“I suppose not.”

“But I guess that’s because there’s no sense to be made of this world.”

“Where do I sign up to get a bad-ass hat like that?” a bearded guy in his twenties asked as he approached the door.

Eric, used to such remarks, grinned.

“You look like a general in some South American banana republic.”

Without question, the peaked service cap was the most ridiculous part of his uniform. The crown was so high above the polished leather visor that it looked as if it had been swept back in a severe windstorm. He could not help but smile whenever he saw his reflection in a window because it appeared as if he had flipped his lid.

Later that afternoon, as he held open the door for a bus load of visitors from Toronto, he saw a disheveled man suddenly toss a lawn chair into the street. Cars swerved around it, their horns blaring, and then the man tore some flowers out of a pot in front of an optometrist’s office and hurled them into the street. Eric had little doubt the man was high on something and suspected he might have been doing something just as crazy if he hadn’t received treatment for his addiction to painkillers.

Fortunately, because it was the first time Eric had ever been arrested, he was given the option to enter a drug rehabilitation program instead of going to prison for several years. It was the easiest decision he ever had to make, and when he left after three grueling months he was determined never to return even though he knew many others did.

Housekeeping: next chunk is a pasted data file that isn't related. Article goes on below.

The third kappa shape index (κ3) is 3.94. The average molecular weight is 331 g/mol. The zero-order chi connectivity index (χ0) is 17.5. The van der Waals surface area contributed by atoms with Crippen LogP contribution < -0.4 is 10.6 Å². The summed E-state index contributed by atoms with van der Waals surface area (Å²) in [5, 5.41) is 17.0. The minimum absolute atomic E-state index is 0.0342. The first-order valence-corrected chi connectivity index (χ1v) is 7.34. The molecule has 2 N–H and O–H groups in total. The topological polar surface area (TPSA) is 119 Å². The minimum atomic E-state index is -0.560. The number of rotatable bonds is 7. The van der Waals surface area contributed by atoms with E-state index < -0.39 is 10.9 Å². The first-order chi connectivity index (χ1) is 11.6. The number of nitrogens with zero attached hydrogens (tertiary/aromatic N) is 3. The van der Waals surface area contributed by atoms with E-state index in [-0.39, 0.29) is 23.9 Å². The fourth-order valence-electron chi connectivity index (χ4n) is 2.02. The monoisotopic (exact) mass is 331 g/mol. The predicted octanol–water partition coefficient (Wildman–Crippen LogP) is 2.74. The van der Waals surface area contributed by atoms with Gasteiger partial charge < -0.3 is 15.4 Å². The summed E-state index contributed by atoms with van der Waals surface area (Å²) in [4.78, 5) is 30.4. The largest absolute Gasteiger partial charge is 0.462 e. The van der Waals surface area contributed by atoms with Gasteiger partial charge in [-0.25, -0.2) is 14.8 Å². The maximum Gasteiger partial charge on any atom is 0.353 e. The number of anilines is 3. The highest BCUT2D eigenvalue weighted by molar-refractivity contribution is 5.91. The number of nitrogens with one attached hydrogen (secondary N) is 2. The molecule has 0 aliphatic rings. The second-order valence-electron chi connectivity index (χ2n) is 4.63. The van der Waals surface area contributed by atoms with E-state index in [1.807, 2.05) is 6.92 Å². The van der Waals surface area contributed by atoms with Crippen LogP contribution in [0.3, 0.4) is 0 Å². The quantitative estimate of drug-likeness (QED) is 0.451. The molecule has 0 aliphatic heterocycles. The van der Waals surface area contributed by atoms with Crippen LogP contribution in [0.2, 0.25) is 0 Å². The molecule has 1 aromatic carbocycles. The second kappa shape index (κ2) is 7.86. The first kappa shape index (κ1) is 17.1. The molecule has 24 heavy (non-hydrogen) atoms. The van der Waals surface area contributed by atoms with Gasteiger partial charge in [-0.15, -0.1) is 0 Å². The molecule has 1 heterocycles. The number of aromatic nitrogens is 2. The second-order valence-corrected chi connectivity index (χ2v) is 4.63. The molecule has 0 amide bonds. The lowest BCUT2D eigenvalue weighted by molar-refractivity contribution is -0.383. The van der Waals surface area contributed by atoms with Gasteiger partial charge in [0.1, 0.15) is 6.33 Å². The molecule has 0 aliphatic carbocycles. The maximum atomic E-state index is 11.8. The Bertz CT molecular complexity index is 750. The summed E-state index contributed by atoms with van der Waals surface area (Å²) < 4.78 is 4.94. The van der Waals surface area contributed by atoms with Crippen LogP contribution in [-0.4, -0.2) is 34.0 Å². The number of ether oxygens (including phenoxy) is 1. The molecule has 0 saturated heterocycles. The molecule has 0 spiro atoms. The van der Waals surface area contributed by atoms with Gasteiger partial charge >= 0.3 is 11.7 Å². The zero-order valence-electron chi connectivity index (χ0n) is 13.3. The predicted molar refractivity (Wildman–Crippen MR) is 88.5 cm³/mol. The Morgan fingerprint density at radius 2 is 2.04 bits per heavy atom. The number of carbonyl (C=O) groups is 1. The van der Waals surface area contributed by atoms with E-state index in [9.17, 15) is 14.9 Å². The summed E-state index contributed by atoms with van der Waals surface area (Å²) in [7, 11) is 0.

Aaron, one of the counselors on the staff at the Autumn House, admitted he had relapsed three times before he finally made up his mind to stay sober once and for all which he had for almost four years.

“It’s hard, I know,” he admitted at one of the early group meetings at the House, “but if I can do it you can too. You just have to want to do it more than anything else because getting through this program isn’t enough. Every day is a challenge. Each and every damn day, and you have to be prepared to meet the challenge otherwise you’ll be right back here, gentlemen. I can all but guarantee it.”

Not him, though. Eric was certain he would never suffer a relapse.

“Tell me something, doorman,” a middle-aged woman asked as she prepared to leave the hotel.

“What’s that, ma’am?”

“Don’t you ever get tired of smiling at people you don’t know?”

“I’m not smiling at you.”

“You were, though.”

Eric nodded, staring at the Birkin bag slung over her right shoulder.

“I know that’s something I couldn’t do. Not for very long, anyway.”

He probably couldn’t keep doing it for much longer, either, he thought, as he held open the door for the blunt woman. Then, surprising himself, he suddenly imagined yanking the purse off her shoulder and running away with what his high school track coach called his “finger-snap speed.”